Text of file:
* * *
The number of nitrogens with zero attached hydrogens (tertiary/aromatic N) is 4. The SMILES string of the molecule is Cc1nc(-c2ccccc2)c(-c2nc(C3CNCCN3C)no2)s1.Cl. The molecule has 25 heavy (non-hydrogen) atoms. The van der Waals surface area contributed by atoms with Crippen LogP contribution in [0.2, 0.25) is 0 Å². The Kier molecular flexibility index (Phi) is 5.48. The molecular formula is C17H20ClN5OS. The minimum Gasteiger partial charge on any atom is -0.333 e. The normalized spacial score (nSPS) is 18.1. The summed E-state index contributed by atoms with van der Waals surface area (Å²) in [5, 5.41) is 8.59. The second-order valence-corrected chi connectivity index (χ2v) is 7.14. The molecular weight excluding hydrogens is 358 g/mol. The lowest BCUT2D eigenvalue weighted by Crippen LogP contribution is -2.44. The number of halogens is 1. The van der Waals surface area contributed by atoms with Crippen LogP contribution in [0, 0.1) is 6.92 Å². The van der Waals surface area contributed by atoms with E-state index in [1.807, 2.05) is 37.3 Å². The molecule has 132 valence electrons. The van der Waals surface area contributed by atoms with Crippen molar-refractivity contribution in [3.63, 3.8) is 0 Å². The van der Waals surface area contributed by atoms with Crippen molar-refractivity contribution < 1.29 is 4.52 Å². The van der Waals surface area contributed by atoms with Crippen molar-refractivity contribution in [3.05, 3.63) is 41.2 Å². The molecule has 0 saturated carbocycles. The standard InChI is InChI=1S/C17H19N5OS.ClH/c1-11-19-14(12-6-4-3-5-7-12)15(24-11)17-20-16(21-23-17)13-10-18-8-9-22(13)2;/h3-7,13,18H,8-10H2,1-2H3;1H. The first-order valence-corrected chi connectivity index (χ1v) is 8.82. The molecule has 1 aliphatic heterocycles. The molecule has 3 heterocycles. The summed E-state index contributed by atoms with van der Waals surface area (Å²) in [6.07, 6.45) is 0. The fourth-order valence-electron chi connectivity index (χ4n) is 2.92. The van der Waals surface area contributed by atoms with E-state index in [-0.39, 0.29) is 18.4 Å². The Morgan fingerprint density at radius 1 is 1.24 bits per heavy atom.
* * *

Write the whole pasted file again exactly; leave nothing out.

The number of nitrogens with zero attached hydrogens (tertiary/aromatic N) is 4. The SMILES string of the molecule is Cc1nc(-c2ccccc2)c(-c2nc(C3CNCCN3C)no2)s1.Cl. The molecule has 25 heavy (non-hydrogen) atoms. The van der Waals surface area contributed by atoms with Crippen LogP contribution in [0.2, 0.25) is 0 Å². The Kier molecular flexibility index (Phi) is 5.48. The molecular formula is C17H20ClN5OS. The minimum Gasteiger partial charge on any atom is -0.333 e. The normalized spacial score (nSPS) is 18.1. The summed E-state index contributed by atoms with van der Waals surface area (Å²) in [5, 5.41) is 8.59. The second-order valence-corrected chi connectivity index (χ2v) is 7.14. The molecular weight excluding hydrogens is 358 g/mol. The lowest BCUT2D eigenvalue weighted by Crippen LogP contribution is -2.44. The number of halogens is 1. The van der Waals surface area contributed by atoms with Crippen LogP contribution in [0, 0.1) is 6.92 Å². The van der Waals surface area contributed by atoms with E-state index in [1.807, 2.05) is 37.3 Å². The molecule has 132 valence electrons. The van der Waals surface area contributed by atoms with Crippen molar-refractivity contribution in [3.63, 3.8) is 0 Å². The van der Waals surface area contributed by atoms with Crippen molar-refractivity contribution < 1.29 is 4.52 Å². The van der Waals surface area contributed by atoms with Crippen molar-refractivity contribution in [3.05, 3.63) is 41.2 Å². The molecule has 0 saturated carbocycles. The standard InChI is InChI=1S/C17H19N5OS.ClH/c1-11-19-14(12-6-4-3-5-7-12)15(24-11)17-20-16(21-23-17)13-10-18-8-9-22(13)2;/h3-7,13,18H,8-10H2,1-2H3;1H. The first-order valence-corrected chi connectivity index (χ1v) is 8.82. The molecule has 1 aliphatic heterocycles. The molecule has 3 heterocycles. The summed E-state index contributed by atoms with van der Waals surface area (Å²) in [6.07, 6.45) is 0. The fourth-order valence-electron chi connectivity index (χ4n) is 2.92. The van der Waals surface area contributed by atoms with E-state index in [-0.39, 0.29) is 18.4 Å². The Morgan fingerprint density at radius 1 is 1.24 bits per heavy atom.